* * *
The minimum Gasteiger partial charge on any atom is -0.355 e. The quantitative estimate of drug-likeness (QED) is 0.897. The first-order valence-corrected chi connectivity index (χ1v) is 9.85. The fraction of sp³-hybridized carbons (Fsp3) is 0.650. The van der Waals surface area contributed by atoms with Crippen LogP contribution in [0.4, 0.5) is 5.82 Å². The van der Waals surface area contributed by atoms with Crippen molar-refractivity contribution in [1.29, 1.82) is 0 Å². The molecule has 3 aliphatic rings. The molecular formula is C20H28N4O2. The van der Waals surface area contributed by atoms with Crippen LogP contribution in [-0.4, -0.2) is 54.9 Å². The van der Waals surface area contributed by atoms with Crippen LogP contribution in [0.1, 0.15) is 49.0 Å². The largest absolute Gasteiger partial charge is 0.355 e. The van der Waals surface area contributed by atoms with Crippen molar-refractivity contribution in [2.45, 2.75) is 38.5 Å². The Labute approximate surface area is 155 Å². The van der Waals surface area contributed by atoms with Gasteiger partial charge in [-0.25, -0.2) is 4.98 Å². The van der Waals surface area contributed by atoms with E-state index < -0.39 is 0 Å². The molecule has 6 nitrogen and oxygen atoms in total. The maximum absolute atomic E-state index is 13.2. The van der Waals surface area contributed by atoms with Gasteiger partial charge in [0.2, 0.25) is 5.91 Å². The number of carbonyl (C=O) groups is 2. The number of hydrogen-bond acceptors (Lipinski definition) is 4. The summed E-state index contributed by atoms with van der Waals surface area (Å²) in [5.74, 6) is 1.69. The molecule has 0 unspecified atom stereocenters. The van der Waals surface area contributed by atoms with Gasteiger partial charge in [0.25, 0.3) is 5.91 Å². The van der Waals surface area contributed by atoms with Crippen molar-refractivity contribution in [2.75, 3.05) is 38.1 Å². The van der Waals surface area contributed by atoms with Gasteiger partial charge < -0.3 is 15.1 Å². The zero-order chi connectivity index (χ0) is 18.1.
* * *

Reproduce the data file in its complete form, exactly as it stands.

The minimum Gasteiger partial charge on any atom is -0.355 e. The quantitative estimate of drug-likeness (QED) is 0.897. The first-order valence-corrected chi connectivity index (χ1v) is 9.85. The fraction of sp³-hybridized carbons (Fsp3) is 0.650. The van der Waals surface area contributed by atoms with Crippen LogP contribution in [0.4, 0.5) is 5.82 Å². The van der Waals surface area contributed by atoms with Crippen molar-refractivity contribution in [1.29, 1.82) is 0 Å². The molecule has 3 aliphatic rings. The molecular formula is C20H28N4O2. The van der Waals surface area contributed by atoms with Crippen LogP contribution in [-0.4, -0.2) is 54.9 Å². The van der Waals surface area contributed by atoms with Crippen LogP contribution in [0.1, 0.15) is 49.0 Å². The largest absolute Gasteiger partial charge is 0.355 e. The van der Waals surface area contributed by atoms with Crippen molar-refractivity contribution in [2.45, 2.75) is 38.5 Å². The Labute approximate surface area is 155 Å². The van der Waals surface area contributed by atoms with Gasteiger partial charge in [-0.25, -0.2) is 4.98 Å². The van der Waals surface area contributed by atoms with E-state index < -0.39 is 0 Å². The molecule has 6 nitrogen and oxygen atoms in total. The maximum absolute atomic E-state index is 13.2. The van der Waals surface area contributed by atoms with Gasteiger partial charge in [0.2, 0.25) is 5.91 Å². The number of carbonyl (C=O) groups is 2. The number of hydrogen-bond acceptors (Lipinski definition) is 4. The summed E-state index contributed by atoms with van der Waals surface area (Å²) in [5.74, 6) is 1.69. The molecule has 0 unspecified atom stereocenters. The van der Waals surface area contributed by atoms with Gasteiger partial charge in [0.25, 0.3) is 5.91 Å². The van der Waals surface area contributed by atoms with Crippen molar-refractivity contribution in [2.75, 3.05) is 38.1 Å². The van der Waals surface area contributed by atoms with Gasteiger partial charge < -0.3 is 15.1 Å². The zero-order chi connectivity index (χ0) is 18.1.